But because plastic is not a sustainable resource, we’ve been researching other materials that are both efficient in production and don’t harm the environment in disposal. To that end, we are launching a variety of washable paper for a new line of bags. The material is so efficient that only 7% of the water we use for production is not returned to the ecosystem, rather it’s lost to evaporation. In 2016, for example, we used 140,000 cubic meters of water, of which 130,000 cubic meters were cleaned and returned to the river.

A bale of plastic bottles

A bale of plastic bottles ready for recycling

Chester: Do you have any thoughts on the push to create technology that helps breakdown plastic in such a way that they would be useful as a feed in waste-to-energy generation systems or even turn the oil that created the plastics back into transportation fuel? Any thoughts on how that push compares with the push to reduce, reuse, and recycle plastics?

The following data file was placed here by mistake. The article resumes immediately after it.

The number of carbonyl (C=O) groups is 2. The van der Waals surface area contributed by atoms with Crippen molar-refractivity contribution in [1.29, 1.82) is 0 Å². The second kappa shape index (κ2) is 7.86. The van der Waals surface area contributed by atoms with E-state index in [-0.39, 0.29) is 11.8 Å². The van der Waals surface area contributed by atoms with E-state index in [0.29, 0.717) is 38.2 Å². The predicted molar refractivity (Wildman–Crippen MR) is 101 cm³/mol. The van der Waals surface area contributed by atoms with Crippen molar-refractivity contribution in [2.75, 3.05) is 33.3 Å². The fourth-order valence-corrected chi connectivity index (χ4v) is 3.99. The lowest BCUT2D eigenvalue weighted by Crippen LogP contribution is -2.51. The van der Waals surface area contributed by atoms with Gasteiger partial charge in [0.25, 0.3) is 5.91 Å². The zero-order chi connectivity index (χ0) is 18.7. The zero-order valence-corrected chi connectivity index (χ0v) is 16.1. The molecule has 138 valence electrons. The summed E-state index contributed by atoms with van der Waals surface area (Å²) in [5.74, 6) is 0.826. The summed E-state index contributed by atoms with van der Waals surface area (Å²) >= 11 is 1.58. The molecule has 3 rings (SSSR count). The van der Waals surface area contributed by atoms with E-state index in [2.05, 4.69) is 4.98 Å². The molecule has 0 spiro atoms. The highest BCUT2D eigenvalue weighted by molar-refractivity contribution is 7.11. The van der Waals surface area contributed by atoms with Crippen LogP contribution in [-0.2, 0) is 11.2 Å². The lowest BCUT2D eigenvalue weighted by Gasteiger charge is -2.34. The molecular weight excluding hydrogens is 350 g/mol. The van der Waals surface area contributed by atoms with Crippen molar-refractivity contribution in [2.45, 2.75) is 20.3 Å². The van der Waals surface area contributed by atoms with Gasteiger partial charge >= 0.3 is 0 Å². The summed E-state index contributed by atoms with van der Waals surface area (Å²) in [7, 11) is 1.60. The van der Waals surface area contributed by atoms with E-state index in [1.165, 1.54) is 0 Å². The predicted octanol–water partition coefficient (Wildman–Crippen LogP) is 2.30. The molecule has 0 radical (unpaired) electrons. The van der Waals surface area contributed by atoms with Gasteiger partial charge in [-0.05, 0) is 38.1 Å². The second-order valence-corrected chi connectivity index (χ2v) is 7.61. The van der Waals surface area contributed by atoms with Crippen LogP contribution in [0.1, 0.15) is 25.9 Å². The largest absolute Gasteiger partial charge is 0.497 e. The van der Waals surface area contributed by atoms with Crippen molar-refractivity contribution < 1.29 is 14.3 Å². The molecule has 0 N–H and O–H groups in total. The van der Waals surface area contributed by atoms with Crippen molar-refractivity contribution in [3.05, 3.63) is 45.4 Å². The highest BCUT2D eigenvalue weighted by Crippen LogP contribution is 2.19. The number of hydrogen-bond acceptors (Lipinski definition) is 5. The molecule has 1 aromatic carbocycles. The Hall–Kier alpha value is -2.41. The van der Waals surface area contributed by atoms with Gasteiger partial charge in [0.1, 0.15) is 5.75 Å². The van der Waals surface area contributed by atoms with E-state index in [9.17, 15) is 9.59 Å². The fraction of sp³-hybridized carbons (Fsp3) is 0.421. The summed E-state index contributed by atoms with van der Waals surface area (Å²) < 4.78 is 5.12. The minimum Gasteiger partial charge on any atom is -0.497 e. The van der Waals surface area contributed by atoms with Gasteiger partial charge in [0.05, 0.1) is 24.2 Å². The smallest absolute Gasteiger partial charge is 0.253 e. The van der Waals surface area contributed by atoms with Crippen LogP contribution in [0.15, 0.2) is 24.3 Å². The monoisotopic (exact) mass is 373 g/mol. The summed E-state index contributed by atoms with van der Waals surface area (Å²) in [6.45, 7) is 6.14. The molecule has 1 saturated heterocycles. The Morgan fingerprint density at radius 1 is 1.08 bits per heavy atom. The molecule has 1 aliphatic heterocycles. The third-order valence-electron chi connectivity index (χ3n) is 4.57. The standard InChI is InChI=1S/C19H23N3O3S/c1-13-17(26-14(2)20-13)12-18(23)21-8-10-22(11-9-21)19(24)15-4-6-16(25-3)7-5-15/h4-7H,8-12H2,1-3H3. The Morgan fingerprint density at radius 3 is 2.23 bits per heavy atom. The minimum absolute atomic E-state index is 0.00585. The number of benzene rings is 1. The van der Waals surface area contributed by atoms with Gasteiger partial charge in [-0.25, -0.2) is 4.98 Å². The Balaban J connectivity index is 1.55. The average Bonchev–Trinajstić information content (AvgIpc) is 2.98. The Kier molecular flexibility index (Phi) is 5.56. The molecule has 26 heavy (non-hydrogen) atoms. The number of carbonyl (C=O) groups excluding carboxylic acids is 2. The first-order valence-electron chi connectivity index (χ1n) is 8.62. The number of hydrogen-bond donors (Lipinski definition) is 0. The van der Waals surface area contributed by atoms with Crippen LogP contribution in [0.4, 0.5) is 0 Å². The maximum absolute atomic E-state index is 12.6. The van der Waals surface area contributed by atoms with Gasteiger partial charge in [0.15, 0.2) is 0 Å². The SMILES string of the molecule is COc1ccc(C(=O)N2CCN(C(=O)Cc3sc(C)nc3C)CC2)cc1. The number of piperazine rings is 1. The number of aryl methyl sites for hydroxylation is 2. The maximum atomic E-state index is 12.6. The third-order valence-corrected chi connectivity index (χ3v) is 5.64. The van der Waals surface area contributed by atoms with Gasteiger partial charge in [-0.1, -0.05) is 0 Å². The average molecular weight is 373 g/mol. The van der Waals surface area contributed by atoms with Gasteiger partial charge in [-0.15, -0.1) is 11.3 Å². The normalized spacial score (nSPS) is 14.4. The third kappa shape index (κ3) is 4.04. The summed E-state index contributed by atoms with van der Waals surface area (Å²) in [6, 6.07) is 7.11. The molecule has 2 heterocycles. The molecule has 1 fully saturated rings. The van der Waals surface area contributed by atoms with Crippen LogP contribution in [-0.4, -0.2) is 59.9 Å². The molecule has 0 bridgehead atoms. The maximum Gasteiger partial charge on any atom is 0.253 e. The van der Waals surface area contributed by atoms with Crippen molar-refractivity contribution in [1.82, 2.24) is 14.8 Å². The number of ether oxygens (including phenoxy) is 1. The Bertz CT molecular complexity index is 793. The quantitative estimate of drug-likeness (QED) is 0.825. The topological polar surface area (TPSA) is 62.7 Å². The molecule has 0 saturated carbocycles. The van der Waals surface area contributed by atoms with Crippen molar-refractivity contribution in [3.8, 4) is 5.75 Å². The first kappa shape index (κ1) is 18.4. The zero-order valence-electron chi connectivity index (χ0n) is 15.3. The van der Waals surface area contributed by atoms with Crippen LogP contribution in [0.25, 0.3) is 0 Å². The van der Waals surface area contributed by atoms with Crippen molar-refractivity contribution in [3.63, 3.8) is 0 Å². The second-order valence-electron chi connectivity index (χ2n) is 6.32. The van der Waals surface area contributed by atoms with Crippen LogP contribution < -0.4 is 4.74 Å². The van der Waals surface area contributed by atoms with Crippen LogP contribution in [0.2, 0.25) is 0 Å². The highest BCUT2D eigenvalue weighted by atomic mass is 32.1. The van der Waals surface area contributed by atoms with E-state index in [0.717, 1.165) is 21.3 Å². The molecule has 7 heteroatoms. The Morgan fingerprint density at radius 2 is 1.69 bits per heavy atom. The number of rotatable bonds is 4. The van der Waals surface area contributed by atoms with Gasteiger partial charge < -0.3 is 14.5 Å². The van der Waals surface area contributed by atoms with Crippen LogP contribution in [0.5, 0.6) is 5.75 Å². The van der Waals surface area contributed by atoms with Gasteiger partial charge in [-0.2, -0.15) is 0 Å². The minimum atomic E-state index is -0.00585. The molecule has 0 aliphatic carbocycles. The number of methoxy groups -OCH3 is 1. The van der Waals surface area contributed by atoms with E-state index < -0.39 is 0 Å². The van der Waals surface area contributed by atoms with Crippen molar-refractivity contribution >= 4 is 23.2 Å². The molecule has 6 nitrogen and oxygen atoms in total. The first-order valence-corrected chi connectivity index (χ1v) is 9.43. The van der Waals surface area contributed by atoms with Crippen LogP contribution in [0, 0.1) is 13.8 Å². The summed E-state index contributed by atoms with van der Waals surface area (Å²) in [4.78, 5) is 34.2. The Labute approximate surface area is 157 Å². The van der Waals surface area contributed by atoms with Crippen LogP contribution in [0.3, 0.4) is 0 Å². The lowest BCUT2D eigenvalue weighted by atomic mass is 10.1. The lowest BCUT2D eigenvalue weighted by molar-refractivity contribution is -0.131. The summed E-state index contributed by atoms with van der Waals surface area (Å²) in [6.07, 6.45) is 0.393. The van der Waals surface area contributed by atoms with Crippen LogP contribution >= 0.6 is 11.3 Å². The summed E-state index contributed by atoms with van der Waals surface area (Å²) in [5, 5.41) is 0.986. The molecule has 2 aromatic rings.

Barlier: Any circular economy that promotes lower greenhouse gas emissions is a win. It’s not an all-or-nothing approach.  There needs to be ongoing work — innovation, reduction, reusing resources, and of course, recycling post-consumer waste. This practice should also be complemented by pushing for advancement in more renewable materials with less reliance on fossil fuels. To that end, we are always seeking ways to reduce our footprint beyond the category of reusable bags itself through our search for more sustainable materials.

Chester: You’ve mentioned in other interviews that what passes for a sustainable product has evolved over the years, even noting that something you would have called acceptably sustainable just five years ago would no longer pass your test today. Can you explain what you mean by that and give examples of how the goalposts continue to move with regards to sustainability?

Barlier: We are constantly innovating to make our products not only more functional but more sustainable. When we first started out, there was no universal standard to which we were held, so almost anything we did that lessened the environmental impact of our bags was a win. But the real goal is to have zero environmental impact — zero waste, zero harm.